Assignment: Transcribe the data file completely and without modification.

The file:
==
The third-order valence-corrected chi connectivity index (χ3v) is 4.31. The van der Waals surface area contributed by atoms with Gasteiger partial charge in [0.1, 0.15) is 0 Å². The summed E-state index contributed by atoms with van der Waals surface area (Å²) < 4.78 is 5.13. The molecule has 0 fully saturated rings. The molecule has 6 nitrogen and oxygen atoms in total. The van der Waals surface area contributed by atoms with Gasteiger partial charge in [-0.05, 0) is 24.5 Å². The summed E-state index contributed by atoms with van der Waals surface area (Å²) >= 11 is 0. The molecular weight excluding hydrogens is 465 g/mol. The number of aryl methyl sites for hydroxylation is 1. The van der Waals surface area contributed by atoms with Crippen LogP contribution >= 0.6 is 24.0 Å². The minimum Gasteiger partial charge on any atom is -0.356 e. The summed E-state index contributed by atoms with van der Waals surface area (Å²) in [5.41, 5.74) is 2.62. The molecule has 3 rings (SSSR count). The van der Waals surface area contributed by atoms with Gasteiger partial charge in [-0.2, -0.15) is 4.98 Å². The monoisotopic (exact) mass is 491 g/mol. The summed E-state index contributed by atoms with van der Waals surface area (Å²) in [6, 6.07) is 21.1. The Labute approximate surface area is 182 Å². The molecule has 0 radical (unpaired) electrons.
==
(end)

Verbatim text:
The third-order valence-corrected chi connectivity index (χ3v) is 4.31. The van der Waals surface area contributed by atoms with Gasteiger partial charge in [0.1, 0.15) is 0 Å². The summed E-state index contributed by atoms with van der Waals surface area (Å²) < 4.78 is 5.13. The molecule has 0 fully saturated rings. The molecule has 6 nitrogen and oxygen atoms in total. The van der Waals surface area contributed by atoms with Gasteiger partial charge in [-0.05, 0) is 24.5 Å². The summed E-state index contributed by atoms with van der Waals surface area (Å²) >= 11 is 0. The molecular weight excluding hydrogens is 465 g/mol. The number of aryl methyl sites for hydroxylation is 1. The van der Waals surface area contributed by atoms with Crippen LogP contribution >= 0.6 is 24.0 Å². The minimum Gasteiger partial charge on any atom is -0.356 e. The summed E-state index contributed by atoms with van der Waals surface area (Å²) in [5.41, 5.74) is 2.62. The molecule has 3 rings (SSSR count). The van der Waals surface area contributed by atoms with Gasteiger partial charge in [-0.2, -0.15) is 4.98 Å². The monoisotopic (exact) mass is 491 g/mol. The summed E-state index contributed by atoms with van der Waals surface area (Å²) in [6, 6.07) is 21.1. The Labute approximate surface area is 182 Å². The molecule has 0 radical (unpaired) electrons.